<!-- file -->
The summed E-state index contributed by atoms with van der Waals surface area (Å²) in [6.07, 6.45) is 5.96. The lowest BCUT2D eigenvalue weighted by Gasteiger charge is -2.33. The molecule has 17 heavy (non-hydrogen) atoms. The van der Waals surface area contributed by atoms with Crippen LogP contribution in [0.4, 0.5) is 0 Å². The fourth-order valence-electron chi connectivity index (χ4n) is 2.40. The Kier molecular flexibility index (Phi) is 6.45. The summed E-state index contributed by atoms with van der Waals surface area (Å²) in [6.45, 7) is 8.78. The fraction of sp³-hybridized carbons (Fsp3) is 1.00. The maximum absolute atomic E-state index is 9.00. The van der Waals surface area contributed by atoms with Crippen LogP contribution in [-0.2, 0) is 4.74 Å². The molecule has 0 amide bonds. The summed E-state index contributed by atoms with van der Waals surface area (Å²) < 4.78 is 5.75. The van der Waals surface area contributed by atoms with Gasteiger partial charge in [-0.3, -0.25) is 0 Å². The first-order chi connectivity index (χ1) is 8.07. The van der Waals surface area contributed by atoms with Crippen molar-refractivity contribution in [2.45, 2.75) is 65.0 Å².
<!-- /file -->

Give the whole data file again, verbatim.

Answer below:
The summed E-state index contributed by atoms with van der Waals surface area (Å²) in [6.07, 6.45) is 5.96. The lowest BCUT2D eigenvalue weighted by Gasteiger charge is -2.33. The molecule has 17 heavy (non-hydrogen) atoms. The van der Waals surface area contributed by atoms with Crippen LogP contribution in [0.4, 0.5) is 0 Å². The fourth-order valence-electron chi connectivity index (χ4n) is 2.40. The Kier molecular flexibility index (Phi) is 6.45. The summed E-state index contributed by atoms with van der Waals surface area (Å²) in [6.45, 7) is 8.78. The fraction of sp³-hybridized carbons (Fsp3) is 1.00. The maximum absolute atomic E-state index is 9.00. The van der Waals surface area contributed by atoms with Crippen LogP contribution in [-0.2, 0) is 4.74 Å². The molecule has 0 amide bonds. The summed E-state index contributed by atoms with van der Waals surface area (Å²) < 4.78 is 5.75. The van der Waals surface area contributed by atoms with Gasteiger partial charge in [-0.3, -0.25) is 0 Å². The first-order chi connectivity index (χ1) is 8.07. The van der Waals surface area contributed by atoms with Crippen molar-refractivity contribution in [2.45, 2.75) is 65.0 Å².